(WIP) Pinball Engine for the Pokitto

It certainly comes in handy when creating the #define PI 3.141592653589793 (I didn’t even have to look it up and it’s accurate enough for NASA so it should hopefully be accurate enough for Pokitto Pinball, but I might need the additional 2384 that follows :thinking:).

Here’s the animated GIF of the flipper collision theory as promised.

Frame 1

Ball is approaching the flipper as the flipper starts to rotate

Frame 2

Ball moves closer to flipper and flipper rotates, now a collision is happening and the ball’s angle and velocity get updated accordingly based on the angular velocity of the flipper at the point of impact.

Frame 3

Ball was moving slowly and so is still in path of flipper as flipper continues to rotate resulting in a second collision. Again the ball’s angle and velocity are updated accordingly same as before.

Frame 4

Ball is now moving away from flipper at a different angle then original collision due to a “rolling” effect where the flipper pushes the ball away from it while the ball rotates. Keep in mind these 4 steps would probably happen in about 100ms and would be difficult to see but the results should “feel” close enough to real pinball (as this is how most advanced physics engine treat these sorts of collisions and the effects work even if crude).



Should it be: 4bpp?

That is correct, I accidentally put 16bpp when I meant 4bpp with 16-colors. Edited the original post drawing a strike through the 16bpp and put the correction in parenthesis next to it.

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Hey everyone. Giving everyone a nice taste of the pinball physics in action. Currently the flippers are not actually being rendered as sprites, instead you see their collision information. However, I now have a rudimentary shape editor for creating the table collision mask and have the collision implemented in the engine. Occasionally the ball will get stuck in places it looks like it should fit in, this is because the example image I grabbed isn’t exactly designed for this engine (it was actually borrowed from a bigger image, stripped of any details, and scaled down quite a bit).


  • Left/Right: Control flippers
  • Up: Launch ball upward

Not posting this at the top since this more of a pre-alpha very early prototype demonstration.
PokittoPinball.zip (75.0 KB)
Instructions: Copy the “pinball” folder to the root of your SD card and put the bin file wherever you like (I personally have a folder called “Dev” for development tests so they don’t clutter my game folders).


I am impressed! The ball physics, collisions and all feels very very good overall. I can even put the flipper up, let the ball to calm down on it and then send the ball when I want to :slight_smile:

Some observations:

  • The ball movement feels a bit jerky due a bit low fps.Completely playable thought.
  • It is very hard for e.g. the left flipper too send the ball to right side of the table. Ball needs to hit to the very top of the flipper, which was not the case in the real thing. But it has been so long since I played the real pinball machine that I might remember wrong :wink:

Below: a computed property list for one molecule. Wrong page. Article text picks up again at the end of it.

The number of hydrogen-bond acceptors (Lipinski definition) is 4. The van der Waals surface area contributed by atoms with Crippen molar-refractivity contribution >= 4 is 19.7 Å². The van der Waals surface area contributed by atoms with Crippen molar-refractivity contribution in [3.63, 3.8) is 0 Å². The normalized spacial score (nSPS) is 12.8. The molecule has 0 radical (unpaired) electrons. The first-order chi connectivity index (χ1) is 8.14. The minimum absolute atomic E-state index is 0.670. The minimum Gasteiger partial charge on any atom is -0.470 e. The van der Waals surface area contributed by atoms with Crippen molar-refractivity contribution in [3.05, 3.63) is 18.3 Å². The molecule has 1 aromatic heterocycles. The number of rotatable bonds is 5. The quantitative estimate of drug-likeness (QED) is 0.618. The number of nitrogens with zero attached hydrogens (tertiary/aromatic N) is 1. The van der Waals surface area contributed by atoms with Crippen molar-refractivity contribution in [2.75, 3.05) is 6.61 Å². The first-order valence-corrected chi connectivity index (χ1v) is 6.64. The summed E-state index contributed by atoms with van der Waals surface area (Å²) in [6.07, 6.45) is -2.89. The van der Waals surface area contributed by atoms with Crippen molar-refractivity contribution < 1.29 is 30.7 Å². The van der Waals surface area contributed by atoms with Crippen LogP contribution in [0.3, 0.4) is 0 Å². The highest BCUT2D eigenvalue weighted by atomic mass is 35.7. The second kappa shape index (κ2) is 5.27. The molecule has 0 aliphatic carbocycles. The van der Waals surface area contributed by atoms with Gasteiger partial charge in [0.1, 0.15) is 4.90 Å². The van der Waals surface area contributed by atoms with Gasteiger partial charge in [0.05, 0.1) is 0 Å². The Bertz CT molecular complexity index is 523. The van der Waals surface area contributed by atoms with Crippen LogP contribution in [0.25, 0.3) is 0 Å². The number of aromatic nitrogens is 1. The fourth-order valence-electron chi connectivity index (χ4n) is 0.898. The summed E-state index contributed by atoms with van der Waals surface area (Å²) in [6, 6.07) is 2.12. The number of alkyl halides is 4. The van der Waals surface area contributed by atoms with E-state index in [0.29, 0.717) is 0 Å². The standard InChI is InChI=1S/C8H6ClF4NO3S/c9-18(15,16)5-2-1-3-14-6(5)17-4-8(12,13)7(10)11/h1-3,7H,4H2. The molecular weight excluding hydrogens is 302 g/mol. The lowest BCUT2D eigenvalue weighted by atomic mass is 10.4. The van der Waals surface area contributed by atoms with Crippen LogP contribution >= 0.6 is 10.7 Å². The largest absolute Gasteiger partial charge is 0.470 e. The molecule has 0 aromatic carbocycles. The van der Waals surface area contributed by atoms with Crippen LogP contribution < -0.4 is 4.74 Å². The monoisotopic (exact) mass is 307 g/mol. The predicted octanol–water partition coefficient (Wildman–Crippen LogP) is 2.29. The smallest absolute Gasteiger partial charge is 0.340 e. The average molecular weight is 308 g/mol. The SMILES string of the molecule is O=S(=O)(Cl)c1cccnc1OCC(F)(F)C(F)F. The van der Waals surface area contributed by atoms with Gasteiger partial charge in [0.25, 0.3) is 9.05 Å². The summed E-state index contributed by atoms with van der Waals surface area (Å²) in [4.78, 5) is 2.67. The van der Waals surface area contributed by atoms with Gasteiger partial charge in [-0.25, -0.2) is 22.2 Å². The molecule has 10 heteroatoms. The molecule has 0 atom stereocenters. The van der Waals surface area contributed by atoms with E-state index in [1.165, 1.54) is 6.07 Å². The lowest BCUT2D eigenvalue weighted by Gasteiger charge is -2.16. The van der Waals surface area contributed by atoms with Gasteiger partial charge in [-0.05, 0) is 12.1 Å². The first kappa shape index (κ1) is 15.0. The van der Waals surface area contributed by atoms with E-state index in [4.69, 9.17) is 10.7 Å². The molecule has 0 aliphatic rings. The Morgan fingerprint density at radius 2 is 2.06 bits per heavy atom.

Good work!

P.s. When this is released we could have a small Pinball jam and choose the best table :slight_smile:


Actually this is caused by excessive movement away from collisions. What I need to do is move the ball just far enough away to no longer be colliding but not so far away so as to cause jerkiness (main problem is moving the ball 1px in a single physics step is the equivalent of moving the ball 200px/s).

I feel this is also true as well, but may be due to a low max speed. I’m setting up a replica table in future pinball so I can get a feel for how the flippers should feel and then tweaking the collisions accordingly.

The physics is handled using what’s known as Continuous Collision Detection (CCD). In a nutshell it means that instead of velocities/accelerations being in terms of units/second they’re in terms of units/step and the steps are locked to a specific unit of time (currently 5 milliseconds, which is 200 steps/second). This means that at 60FPS there will be roughly 3 collision steps between frames, whereas 30FPS will result in 6 steps. Outside of the game update routine it checks the current time in milliseconds and while the previous time is less than that it steps the physics engine and increments the previous time by the predefined step time (currently 5 milliseconds). This means the previous time is not actually being set to the current time, but instead is used to track how many steps the physics engine needs to take.

Playing some online pinball tables has also shown that the flippers should have a tendency to send the ball to the opposite sides of the table. Looking into the methods used to handle the flipper physics and might try a few approaches in an SDL2 based PC engine. I’m not worried about feature creep with this part because imho the physics engine of a pinball table is the most critical component to get right. Currently I’m having trouble sending the ball up or across the table, mostly I keep sending it to the same side the flipper is on.


So implementing motion blur would not help(?)

No motion blur wouldn’t make much of a difference. Also the reason it’s running slower is because of refreshing the whole screen every frame. Temporarily removed the partial refresh optimization since the flippers aren’t rendered as sprites, instead they’re rendered as direct lines and circles to the display (hence the slight flickering). This is so I can monitor the actual collision shapes and make sure everything is behaving correctly.

What I’ve noticed so far is that I’m applying a constant force based on the angular velocity of the flippers at the point of impact, whereas I need to actually scale that force based on the current velocity of the ball in the direction of the normal (ie. if the ball is already moving in roughly the direction of force then a much smaller amount of force would be applied as opposed to the two moving directly towards one another).